All the pieces parts of my second hive arrived this week, and I’ll soon be putting it all together in preparation for the spring package. While I was adding all the necessary components into my shopping cart, my wife accused me of having “second hive syndrome” as I was initially opting for some cheaper options.
For example, for my first hive I went with a 8-Frame Garden Top:
I had planned on going with the cheaper Telescoping Top for the next hive:
In the end, I went with the exact same configuration as my first hive. Not only will they look nice side by side, but I would hate for the new queen to be jealous of Large Marge’s hive.
My 8 Frame Garden Hive
There is an initial investment in equipment before you can start keeping bees. I spent less than $500 on all my equipment and hive, but like any hobby or sport, the amount you spend can vary. To use a golf analogy, could you spend thousands of dollars on clubs and all the latest equipment before learning to play? Sure you could. Could you also find a set of clubs at a garage sale and spend less than 100 bucks? You could certainly do that as well.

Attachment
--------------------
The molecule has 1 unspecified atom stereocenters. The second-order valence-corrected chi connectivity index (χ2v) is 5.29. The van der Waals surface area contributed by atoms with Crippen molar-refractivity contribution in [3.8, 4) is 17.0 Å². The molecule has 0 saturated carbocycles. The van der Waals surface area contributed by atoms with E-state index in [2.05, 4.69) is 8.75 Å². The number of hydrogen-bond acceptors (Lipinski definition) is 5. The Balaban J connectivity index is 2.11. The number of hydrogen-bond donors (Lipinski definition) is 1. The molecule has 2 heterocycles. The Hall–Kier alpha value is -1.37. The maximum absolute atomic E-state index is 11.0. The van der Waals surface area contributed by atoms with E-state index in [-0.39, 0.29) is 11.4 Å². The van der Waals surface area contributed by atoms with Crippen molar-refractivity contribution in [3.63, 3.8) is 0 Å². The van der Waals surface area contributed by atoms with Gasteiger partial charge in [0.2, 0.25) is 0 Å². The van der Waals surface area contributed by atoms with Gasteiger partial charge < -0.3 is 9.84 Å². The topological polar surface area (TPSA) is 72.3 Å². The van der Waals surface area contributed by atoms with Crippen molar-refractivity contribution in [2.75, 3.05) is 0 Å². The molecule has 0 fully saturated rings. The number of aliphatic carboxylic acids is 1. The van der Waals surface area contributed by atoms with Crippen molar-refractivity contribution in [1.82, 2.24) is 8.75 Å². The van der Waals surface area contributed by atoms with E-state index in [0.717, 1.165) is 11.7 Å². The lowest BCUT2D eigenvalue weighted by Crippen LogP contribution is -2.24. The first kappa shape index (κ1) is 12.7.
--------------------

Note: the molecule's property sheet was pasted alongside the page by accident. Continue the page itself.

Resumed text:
I bought the bare minimum to get started which included a hive plus frames, bee suit and veil, gloves, hive tool, smoker, and feeder. I decided to standardize on an 8 frame hive from Brushy Mountain Bee Farm using medium supers. You could easily decide to go with a 10-frame hive or top bar hive, but it really depends on what your end goals are for your hive. I got my bee suit, veil, and gloves from Dadant and Sons mainly because I liked their suit styles better.
Once you have your equipment, all you need is a place to place your hive and wait for your bees to arrive.